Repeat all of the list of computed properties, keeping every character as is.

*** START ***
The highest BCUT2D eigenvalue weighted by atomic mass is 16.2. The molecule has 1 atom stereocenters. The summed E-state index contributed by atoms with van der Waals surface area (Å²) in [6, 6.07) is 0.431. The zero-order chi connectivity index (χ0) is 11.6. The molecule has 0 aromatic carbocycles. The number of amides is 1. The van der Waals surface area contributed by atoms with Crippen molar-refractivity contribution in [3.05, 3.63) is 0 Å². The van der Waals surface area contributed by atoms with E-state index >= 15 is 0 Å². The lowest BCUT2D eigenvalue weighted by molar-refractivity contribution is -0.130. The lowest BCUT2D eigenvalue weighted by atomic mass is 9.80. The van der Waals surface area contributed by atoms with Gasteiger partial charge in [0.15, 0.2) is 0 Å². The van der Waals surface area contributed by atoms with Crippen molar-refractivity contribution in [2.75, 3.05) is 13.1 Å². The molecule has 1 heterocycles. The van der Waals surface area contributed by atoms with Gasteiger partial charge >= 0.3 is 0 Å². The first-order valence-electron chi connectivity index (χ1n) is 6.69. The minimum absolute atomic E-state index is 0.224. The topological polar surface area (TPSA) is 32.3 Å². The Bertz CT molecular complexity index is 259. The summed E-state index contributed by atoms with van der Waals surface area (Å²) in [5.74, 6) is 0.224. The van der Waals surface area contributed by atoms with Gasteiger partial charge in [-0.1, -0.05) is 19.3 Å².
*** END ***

The highest BCUT2D eigenvalue weighted by atomic mass is 16.2. The molecule has 1 atom stereocenters. The summed E-state index contributed by atoms with van der Waals surface area (Å²) in [6, 6.07) is 0.431. The zero-order chi connectivity index (χ0) is 11.6. The molecule has 0 aromatic carbocycles. The number of amides is 1. The van der Waals surface area contributed by atoms with Crippen molar-refractivity contribution in [3.05, 3.63) is 0 Å². The van der Waals surface area contributed by atoms with E-state index >= 15 is 0 Å². The lowest BCUT2D eigenvalue weighted by molar-refractivity contribution is -0.130. The lowest BCUT2D eigenvalue weighted by atomic mass is 9.80. The van der Waals surface area contributed by atoms with Gasteiger partial charge in [0.15, 0.2) is 0 Å². The van der Waals surface area contributed by atoms with Crippen molar-refractivity contribution in [2.75, 3.05) is 13.1 Å². The molecule has 1 heterocycles. The van der Waals surface area contributed by atoms with Gasteiger partial charge >= 0.3 is 0 Å². The first-order valence-electron chi connectivity index (χ1n) is 6.69. The minimum absolute atomic E-state index is 0.224. The topological polar surface area (TPSA) is 32.3 Å². The Bertz CT molecular complexity index is 259. The summed E-state index contributed by atoms with van der Waals surface area (Å²) in [5.74, 6) is 0.224. The van der Waals surface area contributed by atoms with Gasteiger partial charge in [-0.1, -0.05) is 19.3 Å².